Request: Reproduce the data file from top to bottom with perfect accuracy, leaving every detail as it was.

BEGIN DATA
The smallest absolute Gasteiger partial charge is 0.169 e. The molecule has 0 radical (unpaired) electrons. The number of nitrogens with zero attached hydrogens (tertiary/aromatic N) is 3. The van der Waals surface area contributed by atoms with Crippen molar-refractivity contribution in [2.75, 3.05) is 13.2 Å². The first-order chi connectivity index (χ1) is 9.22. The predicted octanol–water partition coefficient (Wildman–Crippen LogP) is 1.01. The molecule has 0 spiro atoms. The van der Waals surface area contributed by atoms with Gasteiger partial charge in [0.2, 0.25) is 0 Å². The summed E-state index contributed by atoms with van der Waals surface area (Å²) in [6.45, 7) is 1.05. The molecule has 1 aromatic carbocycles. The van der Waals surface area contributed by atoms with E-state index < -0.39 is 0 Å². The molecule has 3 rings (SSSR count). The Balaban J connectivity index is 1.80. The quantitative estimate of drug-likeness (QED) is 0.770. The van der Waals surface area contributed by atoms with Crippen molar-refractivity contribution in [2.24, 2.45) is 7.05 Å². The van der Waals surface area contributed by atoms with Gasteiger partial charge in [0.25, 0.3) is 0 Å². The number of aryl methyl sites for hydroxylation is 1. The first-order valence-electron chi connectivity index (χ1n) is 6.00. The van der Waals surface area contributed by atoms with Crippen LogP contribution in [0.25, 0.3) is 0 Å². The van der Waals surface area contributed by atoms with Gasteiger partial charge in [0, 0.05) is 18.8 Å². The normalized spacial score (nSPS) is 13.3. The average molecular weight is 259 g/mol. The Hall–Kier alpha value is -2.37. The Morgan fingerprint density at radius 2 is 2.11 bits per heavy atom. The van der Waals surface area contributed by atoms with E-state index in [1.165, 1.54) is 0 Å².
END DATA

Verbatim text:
The smallest absolute Gasteiger partial charge is 0.169 e. The molecule has 0 radical (unpaired) electrons. The number of nitrogens with zero attached hydrogens (tertiary/aromatic N) is 3. The van der Waals surface area contributed by atoms with Crippen molar-refractivity contribution in [2.75, 3.05) is 13.2 Å². The first-order chi connectivity index (χ1) is 9.22. The predicted octanol–water partition coefficient (Wildman–Crippen LogP) is 1.01. The molecule has 0 spiro atoms. The van der Waals surface area contributed by atoms with Gasteiger partial charge in [0.2, 0.25) is 0 Å². The summed E-state index contributed by atoms with van der Waals surface area (Å²) in [6.45, 7) is 1.05. The molecule has 1 aromatic carbocycles. The van der Waals surface area contributed by atoms with E-state index < -0.39 is 0 Å². The molecule has 3 rings (SSSR count). The Balaban J connectivity index is 1.80. The quantitative estimate of drug-likeness (QED) is 0.770. The van der Waals surface area contributed by atoms with Crippen molar-refractivity contribution in [2.24, 2.45) is 7.05 Å². The van der Waals surface area contributed by atoms with Gasteiger partial charge in [0.25, 0.3) is 0 Å². The number of aryl methyl sites for hydroxylation is 1. The first-order valence-electron chi connectivity index (χ1n) is 6.00. The van der Waals surface area contributed by atoms with Crippen LogP contribution in [0.25, 0.3) is 0 Å². The van der Waals surface area contributed by atoms with Gasteiger partial charge in [0, 0.05) is 18.8 Å². The normalized spacial score (nSPS) is 13.3. The average molecular weight is 259 g/mol. The Hall–Kier alpha value is -2.37. The Morgan fingerprint density at radius 2 is 2.11 bits per heavy atom. The van der Waals surface area contributed by atoms with E-state index in [1.165, 1.54) is 0 Å².